He didn’t know Dianna Holden, but he recalled no red flags for anything other than suicide, especially taking in accounts of her previous attempts. He said her wife, Ashley, authorized the cremation. Told that Ashley said in an interview that she didn’t recall authorizing it, though she admitted that she drank heavily that night, Clary said: “Ashley needs to be careful what she says because there are witnesses, and I think even video, but that’s her business.”
Clary said it’s common for families not to accept the official rulings on suicides.
“I realize it’s somebody’s loved one. I am not trying to be hard,” he said. “But you do what you gotta do and move on to the next.”
Adding to the murkiness, Sanders, who reported Holden’s death, told the Post-Dispatch that he recalled authorizing the cremation.
‘Handled very poorly’
Whoever authorized it, Ashley picked up the ashes.
“Out of the goodness of my heart,” Clary said he let her take them for the $100 deposit because she made a case about being unable to afford the full $1,600 bill.
Ashley put some of the ashes in a locket. She gave the rest to Jennifer Green, Dianna Holden’s sister. Green organized a funeral service held Sept. 26 at a small Baptist Church in Blanchard, Oklahoma. Her ashes were spread over the grave of her brother and biological father, whom Holden hadn’t seen since she was 5.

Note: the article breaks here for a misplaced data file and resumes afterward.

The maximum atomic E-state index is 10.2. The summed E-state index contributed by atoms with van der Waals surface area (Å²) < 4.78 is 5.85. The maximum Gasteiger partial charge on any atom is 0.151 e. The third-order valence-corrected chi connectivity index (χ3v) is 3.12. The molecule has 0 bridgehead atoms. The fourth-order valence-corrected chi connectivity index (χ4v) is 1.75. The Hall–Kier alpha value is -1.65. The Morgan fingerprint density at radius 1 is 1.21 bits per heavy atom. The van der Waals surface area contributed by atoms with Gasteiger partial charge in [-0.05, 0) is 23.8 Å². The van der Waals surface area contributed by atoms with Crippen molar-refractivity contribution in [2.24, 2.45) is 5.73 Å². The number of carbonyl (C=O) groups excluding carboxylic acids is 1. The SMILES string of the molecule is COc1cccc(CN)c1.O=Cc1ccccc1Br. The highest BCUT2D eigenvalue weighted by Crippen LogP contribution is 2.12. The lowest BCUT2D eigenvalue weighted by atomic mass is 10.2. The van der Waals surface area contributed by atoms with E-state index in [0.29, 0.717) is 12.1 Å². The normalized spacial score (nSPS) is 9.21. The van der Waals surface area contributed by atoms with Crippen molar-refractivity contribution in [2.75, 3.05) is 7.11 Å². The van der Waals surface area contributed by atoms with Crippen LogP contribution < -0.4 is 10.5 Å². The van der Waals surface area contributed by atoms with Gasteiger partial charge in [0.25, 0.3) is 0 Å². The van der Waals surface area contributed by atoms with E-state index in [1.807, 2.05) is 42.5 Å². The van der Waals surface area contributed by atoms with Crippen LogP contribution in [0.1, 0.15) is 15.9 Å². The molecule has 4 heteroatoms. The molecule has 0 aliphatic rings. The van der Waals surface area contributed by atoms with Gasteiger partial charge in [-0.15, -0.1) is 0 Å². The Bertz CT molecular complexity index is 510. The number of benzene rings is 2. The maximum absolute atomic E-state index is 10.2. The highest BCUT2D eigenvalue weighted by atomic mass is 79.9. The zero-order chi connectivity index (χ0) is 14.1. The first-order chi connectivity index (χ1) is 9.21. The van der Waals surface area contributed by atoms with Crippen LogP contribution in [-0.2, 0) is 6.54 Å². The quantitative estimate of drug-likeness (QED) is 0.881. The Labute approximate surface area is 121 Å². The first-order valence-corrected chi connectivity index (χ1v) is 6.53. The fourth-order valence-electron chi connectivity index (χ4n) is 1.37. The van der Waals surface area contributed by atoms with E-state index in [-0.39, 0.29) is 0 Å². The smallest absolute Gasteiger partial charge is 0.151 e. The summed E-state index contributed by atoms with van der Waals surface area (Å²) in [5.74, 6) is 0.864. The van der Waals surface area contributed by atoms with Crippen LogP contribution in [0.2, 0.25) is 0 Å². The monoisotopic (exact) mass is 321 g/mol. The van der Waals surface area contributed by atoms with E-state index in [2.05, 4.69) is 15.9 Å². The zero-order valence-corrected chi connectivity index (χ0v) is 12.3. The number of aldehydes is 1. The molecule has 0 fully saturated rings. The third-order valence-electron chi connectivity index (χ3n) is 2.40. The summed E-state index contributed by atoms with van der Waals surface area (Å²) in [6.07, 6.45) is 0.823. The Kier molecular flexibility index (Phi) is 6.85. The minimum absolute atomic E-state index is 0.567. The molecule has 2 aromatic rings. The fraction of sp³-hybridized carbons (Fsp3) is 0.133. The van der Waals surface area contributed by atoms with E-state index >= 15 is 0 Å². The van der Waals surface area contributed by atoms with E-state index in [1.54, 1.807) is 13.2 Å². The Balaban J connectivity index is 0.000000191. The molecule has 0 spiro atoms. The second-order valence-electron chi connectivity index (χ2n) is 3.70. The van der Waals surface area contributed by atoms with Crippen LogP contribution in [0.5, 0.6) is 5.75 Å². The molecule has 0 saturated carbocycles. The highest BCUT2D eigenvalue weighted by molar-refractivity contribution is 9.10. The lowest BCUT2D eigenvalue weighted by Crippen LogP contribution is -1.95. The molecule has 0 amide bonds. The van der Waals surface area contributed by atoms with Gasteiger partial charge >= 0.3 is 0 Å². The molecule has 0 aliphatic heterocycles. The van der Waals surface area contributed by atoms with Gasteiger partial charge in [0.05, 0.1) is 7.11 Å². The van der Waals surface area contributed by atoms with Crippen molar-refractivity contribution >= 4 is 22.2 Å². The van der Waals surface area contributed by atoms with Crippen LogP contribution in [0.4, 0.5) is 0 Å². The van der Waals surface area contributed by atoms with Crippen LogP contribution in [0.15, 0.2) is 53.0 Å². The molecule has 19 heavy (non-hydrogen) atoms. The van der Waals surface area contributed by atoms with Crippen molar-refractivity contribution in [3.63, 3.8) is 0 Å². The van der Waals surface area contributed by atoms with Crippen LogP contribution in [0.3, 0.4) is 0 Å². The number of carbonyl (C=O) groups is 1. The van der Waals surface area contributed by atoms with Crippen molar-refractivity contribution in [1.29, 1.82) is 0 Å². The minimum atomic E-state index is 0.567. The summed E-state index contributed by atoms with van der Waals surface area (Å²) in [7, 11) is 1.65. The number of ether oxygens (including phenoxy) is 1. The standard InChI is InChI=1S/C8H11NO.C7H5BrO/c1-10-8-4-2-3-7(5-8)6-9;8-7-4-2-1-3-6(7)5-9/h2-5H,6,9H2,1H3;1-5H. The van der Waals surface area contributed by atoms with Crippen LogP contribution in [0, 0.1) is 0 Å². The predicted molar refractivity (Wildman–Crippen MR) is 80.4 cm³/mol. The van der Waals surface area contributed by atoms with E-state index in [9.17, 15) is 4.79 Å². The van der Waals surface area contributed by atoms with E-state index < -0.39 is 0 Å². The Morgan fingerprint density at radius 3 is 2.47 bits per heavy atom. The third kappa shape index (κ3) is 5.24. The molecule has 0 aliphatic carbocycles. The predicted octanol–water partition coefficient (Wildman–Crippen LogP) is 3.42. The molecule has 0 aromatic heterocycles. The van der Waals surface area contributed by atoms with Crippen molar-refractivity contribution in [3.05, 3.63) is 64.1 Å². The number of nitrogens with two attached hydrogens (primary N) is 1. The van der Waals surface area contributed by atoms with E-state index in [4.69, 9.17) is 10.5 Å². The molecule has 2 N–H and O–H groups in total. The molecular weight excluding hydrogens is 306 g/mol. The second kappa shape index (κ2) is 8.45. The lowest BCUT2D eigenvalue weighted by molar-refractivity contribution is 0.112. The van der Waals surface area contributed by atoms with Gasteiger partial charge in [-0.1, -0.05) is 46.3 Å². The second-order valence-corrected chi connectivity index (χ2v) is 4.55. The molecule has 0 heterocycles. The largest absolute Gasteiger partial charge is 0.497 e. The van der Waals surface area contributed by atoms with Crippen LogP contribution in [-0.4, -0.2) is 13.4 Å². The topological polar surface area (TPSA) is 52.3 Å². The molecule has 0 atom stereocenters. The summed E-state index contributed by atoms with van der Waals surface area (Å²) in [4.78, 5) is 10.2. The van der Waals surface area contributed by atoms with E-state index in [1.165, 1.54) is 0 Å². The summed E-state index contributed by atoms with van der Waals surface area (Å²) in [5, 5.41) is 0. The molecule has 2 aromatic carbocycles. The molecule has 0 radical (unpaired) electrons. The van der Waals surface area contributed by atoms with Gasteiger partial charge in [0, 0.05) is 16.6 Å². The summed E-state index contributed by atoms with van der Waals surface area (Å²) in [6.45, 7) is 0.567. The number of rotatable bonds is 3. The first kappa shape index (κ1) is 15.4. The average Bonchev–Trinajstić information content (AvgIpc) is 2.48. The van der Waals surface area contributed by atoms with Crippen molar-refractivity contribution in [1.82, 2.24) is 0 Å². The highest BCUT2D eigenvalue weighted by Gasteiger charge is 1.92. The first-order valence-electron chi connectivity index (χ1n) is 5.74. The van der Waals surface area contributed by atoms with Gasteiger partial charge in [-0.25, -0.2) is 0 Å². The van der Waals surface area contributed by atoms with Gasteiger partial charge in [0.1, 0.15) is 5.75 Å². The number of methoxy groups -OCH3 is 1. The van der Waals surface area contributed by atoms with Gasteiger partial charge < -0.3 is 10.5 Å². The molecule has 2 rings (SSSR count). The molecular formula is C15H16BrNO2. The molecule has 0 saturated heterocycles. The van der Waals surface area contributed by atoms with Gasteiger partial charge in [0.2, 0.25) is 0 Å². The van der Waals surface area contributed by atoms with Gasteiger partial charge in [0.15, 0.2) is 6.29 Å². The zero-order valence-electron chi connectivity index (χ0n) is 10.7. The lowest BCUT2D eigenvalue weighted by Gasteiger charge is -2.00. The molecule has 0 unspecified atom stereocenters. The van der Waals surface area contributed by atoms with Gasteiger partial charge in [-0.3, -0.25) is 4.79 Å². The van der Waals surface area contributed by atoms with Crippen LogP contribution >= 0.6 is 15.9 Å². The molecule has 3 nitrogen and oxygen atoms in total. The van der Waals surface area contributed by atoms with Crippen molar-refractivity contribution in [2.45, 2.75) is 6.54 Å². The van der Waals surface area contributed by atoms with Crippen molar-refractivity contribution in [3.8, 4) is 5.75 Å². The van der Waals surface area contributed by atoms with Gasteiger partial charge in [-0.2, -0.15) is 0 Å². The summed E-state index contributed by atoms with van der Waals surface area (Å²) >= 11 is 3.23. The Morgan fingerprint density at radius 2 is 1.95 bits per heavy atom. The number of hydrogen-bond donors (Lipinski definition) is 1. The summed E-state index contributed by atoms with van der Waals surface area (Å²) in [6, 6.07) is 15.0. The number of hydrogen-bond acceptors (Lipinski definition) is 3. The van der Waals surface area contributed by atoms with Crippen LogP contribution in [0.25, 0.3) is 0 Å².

“I wish I could have brought her home and buried her next to her family, but I didn’t have the opportunity,” said Green, who has hired an attorney to look into her sister’s death.
Eight people attended the service, including best friend Leanna Anderson, 27, who grew up with Holden.
Anderson said Holden was godmother of her two children. She described her as a “flower child” who loved classic rock and also had a history of trauma and mental illness. She said Holden first attempted suicide at age 12 or 13. Even still, she’s on the fence over how Holden died. She said Holden disliked guns but had been taught in recent years how to use a firearm to defend herself.
She was discouraged by the lack of documentation in the case.
“The only thing I want out of Missouri is explain to me why they didn’t do the proper procedures,” Anderson said. “It was handled very poorly.”